One of last year’s most divisive, and best, films was Vic and Flo Saw a Bear. This year Quebec director Denis Côté is back with Joy of Man’s Desiring, described as an “exploration of the energies and rituals of various workplaces.” If it’s half as interesting as Vic and Flo, it’s worth checking out.

Other titles of note include Colin Farrell and Jessica Chastain in Miss Julie, indie horror darling It Follows, Juliette Binoche and Kristen Stewart in Olivier Assayas’ Clouds of Sils Maria, acclaimed French film Girlhood and the new Lone Scherfig (An Education) joint The Riot Club.

So get out there, try something different; you’ll surely find something you like. Go to victoriafilmfestival.com for more information.

 

 

Get local stories you won't find anywhere else right to your inbox.
Sign up here

Just Posted

Tomo Vranjes, a Greater Victoria musician and longtime fan of late rock guitar icon Eddie Van Halen, joins artist Paul Archer behind the latter’s Fort Street gallery. Archer, whose airbrushed paintings of rock greats have made him many connections in recent years, painted a likeness of Van Halen following the guitarist’s death last month from cancer. (Don Descoteau/News Staff)
Victoria artist’s king-sized tribute to Eddie Van Halen draws on personal connection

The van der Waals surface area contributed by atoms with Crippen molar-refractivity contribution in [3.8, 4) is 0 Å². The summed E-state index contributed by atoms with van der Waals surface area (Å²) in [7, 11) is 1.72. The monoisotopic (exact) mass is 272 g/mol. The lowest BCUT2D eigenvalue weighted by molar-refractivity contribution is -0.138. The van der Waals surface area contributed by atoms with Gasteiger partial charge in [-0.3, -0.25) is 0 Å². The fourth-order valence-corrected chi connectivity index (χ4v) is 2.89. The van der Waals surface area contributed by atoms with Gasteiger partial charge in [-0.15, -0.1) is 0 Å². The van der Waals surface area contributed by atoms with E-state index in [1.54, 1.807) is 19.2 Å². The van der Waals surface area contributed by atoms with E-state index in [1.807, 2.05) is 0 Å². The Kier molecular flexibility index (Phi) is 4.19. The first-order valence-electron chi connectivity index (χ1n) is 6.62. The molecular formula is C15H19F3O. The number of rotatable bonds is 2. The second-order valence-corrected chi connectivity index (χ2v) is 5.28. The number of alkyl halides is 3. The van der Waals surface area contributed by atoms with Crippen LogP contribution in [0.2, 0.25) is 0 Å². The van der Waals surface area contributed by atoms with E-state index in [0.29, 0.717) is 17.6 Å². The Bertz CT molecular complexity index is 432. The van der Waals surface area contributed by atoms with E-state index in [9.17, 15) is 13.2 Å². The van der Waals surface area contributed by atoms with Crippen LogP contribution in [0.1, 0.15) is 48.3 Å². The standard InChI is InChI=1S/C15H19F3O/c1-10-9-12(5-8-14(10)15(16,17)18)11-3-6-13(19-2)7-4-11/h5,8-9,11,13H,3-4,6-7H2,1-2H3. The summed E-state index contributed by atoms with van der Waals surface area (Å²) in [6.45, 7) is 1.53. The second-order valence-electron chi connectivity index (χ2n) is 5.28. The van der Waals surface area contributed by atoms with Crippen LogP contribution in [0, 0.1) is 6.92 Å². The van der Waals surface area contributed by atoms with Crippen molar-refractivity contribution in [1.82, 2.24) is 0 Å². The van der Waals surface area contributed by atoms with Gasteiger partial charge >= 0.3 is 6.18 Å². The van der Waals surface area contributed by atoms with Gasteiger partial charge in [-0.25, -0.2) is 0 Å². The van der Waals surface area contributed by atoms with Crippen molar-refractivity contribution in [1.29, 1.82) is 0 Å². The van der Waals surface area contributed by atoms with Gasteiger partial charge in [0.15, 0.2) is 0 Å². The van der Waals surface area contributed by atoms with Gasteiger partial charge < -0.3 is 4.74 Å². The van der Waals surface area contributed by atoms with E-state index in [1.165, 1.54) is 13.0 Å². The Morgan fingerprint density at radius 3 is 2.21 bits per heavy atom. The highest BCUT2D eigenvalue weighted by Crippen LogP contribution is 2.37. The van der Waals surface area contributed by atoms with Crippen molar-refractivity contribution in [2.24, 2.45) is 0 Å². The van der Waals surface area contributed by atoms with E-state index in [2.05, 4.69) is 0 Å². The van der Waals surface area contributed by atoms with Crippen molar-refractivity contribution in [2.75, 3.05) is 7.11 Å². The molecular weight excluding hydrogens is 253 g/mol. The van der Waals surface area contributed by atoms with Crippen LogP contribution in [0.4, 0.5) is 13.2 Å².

Paul Archer had an up close and personal day with the legendary guitarist in 1980

A sample of some of Lou-ann Neel’s jewelry.
Lou-ann Neel wins the Fulmer Award in First Nations Art

Originally from Alert Bay, Neel’s family is steeped in renowned Kwakwaka’wakw artists

I-Hos Gallery manager Ramona Johnson shows some of the paddles available at the retail outlet. Photo by Terry Farrell
I-Hos Gallery celebrates 25 years of promoting First Nation artwork

K’ómoks First Nation-based outlet has art from all over the country

Bard to Broadway Theatre Society may stage shows outdoors next summer. (PQB News photo file)
Qualicum Beach’s Bard to Broadway group may stage shows outdoors

Theatre society plans smaller productions due to ongoing pandemic

A new short film festival called MORVENFEST is encouraging B.C. secondary students to step into the world of film during their Christmas break. (Jane Skrypnek/News Staff)
New film festival gives Victoria students exciting opportunity

MORVENFEST is open to all B.C. secondary students over Christmas break

Port Alberni author Diane Dobson has put together a collection of childhood memories, with proceeds going towards the Ty Watson House. (ELENA RARDON / ALBERNI VALLEY NEWS)
Port Alberni writer looks through the eyes of a child

Book raises funds for the Alberni Valley Hospice Society

The Old School House Arts Centre in Qualicum Beach has temporarily closed its doors to the public as of Nov.18. (Mandy Moraes photo)
COVID-19: The Old Schoolhouse Arts Centre in Qualicum Beach closes until 2021

TOSH takes proactive approach to ‘protect the well-being of the community’

Edie Daponte and Joey Smith share the stage Saturday at the Sid Williams Theatre. The show is also being livestreamed. Photo supplied
Edie Daponte brings show up-Island

Second World War tribute live and livestreamed in Courtenay and Campbell River

Most Read